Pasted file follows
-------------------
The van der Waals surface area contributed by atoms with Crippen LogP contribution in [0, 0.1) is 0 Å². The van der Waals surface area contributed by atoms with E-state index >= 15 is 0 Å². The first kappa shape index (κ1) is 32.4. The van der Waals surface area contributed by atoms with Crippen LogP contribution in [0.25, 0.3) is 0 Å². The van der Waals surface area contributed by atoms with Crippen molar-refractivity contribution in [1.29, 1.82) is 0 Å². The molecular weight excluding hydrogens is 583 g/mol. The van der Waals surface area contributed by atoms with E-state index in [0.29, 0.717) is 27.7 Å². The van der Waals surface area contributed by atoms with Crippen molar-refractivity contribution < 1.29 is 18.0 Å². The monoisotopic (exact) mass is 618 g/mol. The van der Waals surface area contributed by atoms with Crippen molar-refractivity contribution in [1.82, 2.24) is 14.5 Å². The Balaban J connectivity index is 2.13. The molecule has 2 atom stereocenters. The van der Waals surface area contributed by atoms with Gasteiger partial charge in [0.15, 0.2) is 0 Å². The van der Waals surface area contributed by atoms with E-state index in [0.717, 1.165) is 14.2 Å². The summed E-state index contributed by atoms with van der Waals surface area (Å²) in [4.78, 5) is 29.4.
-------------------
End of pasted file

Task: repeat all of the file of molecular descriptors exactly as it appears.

The van der Waals surface area contributed by atoms with Crippen LogP contribution in [0, 0.1) is 0 Å². The van der Waals surface area contributed by atoms with E-state index >= 15 is 0 Å². The first kappa shape index (κ1) is 32.4. The van der Waals surface area contributed by atoms with Crippen LogP contribution in [0.25, 0.3) is 0 Å². The van der Waals surface area contributed by atoms with Crippen molar-refractivity contribution in [1.29, 1.82) is 0 Å². The molecular weight excluding hydrogens is 583 g/mol. The van der Waals surface area contributed by atoms with E-state index in [0.29, 0.717) is 27.7 Å². The van der Waals surface area contributed by atoms with Crippen molar-refractivity contribution < 1.29 is 18.0 Å². The monoisotopic (exact) mass is 618 g/mol. The van der Waals surface area contributed by atoms with Crippen molar-refractivity contribution in [1.82, 2.24) is 14.5 Å². The Balaban J connectivity index is 2.13. The molecule has 2 atom stereocenters. The van der Waals surface area contributed by atoms with Gasteiger partial charge in [0.15, 0.2) is 0 Å². The van der Waals surface area contributed by atoms with E-state index in [0.717, 1.165) is 14.2 Å². The summed E-state index contributed by atoms with van der Waals surface area (Å²) in [4.78, 5) is 29.4.